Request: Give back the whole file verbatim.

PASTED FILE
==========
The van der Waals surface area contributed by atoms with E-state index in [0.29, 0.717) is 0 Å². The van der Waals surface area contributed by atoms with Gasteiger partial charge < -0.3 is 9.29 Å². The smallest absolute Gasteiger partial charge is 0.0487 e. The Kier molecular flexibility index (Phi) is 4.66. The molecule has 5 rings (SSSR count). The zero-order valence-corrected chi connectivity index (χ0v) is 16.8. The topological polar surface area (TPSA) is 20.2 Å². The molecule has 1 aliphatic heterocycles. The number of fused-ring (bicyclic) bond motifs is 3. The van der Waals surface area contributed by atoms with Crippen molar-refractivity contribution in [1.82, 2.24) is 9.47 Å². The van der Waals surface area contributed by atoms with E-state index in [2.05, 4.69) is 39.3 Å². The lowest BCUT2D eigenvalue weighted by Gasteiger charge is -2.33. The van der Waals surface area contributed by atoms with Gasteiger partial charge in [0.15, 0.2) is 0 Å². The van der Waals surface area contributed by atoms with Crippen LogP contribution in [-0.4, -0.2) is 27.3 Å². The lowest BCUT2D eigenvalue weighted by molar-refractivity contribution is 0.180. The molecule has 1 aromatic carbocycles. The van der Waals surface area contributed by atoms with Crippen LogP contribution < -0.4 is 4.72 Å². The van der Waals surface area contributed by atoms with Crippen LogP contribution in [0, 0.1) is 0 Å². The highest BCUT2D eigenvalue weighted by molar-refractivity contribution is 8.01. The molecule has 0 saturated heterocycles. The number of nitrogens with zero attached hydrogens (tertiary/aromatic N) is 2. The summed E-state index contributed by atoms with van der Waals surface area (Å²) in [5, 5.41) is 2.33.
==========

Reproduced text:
The van der Waals surface area contributed by atoms with E-state index in [0.29, 0.717) is 0 Å². The van der Waals surface area contributed by atoms with Gasteiger partial charge < -0.3 is 9.29 Å². The smallest absolute Gasteiger partial charge is 0.0487 e. The Kier molecular flexibility index (Phi) is 4.66. The molecule has 5 rings (SSSR count). The zero-order valence-corrected chi connectivity index (χ0v) is 16.8. The topological polar surface area (TPSA) is 20.2 Å². The molecule has 1 aliphatic heterocycles. The number of fused-ring (bicyclic) bond motifs is 3. The van der Waals surface area contributed by atoms with Crippen molar-refractivity contribution in [1.82, 2.24) is 9.47 Å². The van der Waals surface area contributed by atoms with E-state index in [2.05, 4.69) is 39.3 Å². The lowest BCUT2D eigenvalue weighted by Gasteiger charge is -2.33. The van der Waals surface area contributed by atoms with Gasteiger partial charge in [0.15, 0.2) is 0 Å². The van der Waals surface area contributed by atoms with Crippen LogP contribution in [-0.4, -0.2) is 27.3 Å². The lowest BCUT2D eigenvalue weighted by molar-refractivity contribution is 0.180. The molecule has 1 aromatic carbocycles. The van der Waals surface area contributed by atoms with Crippen LogP contribution < -0.4 is 4.72 Å². The van der Waals surface area contributed by atoms with Crippen LogP contribution in [0, 0.1) is 0 Å². The highest BCUT2D eigenvalue weighted by molar-refractivity contribution is 8.01. The molecule has 0 saturated heterocycles. The number of nitrogens with zero attached hydrogens (tertiary/aromatic N) is 2. The summed E-state index contributed by atoms with van der Waals surface area (Å²) in [5, 5.41) is 2.33.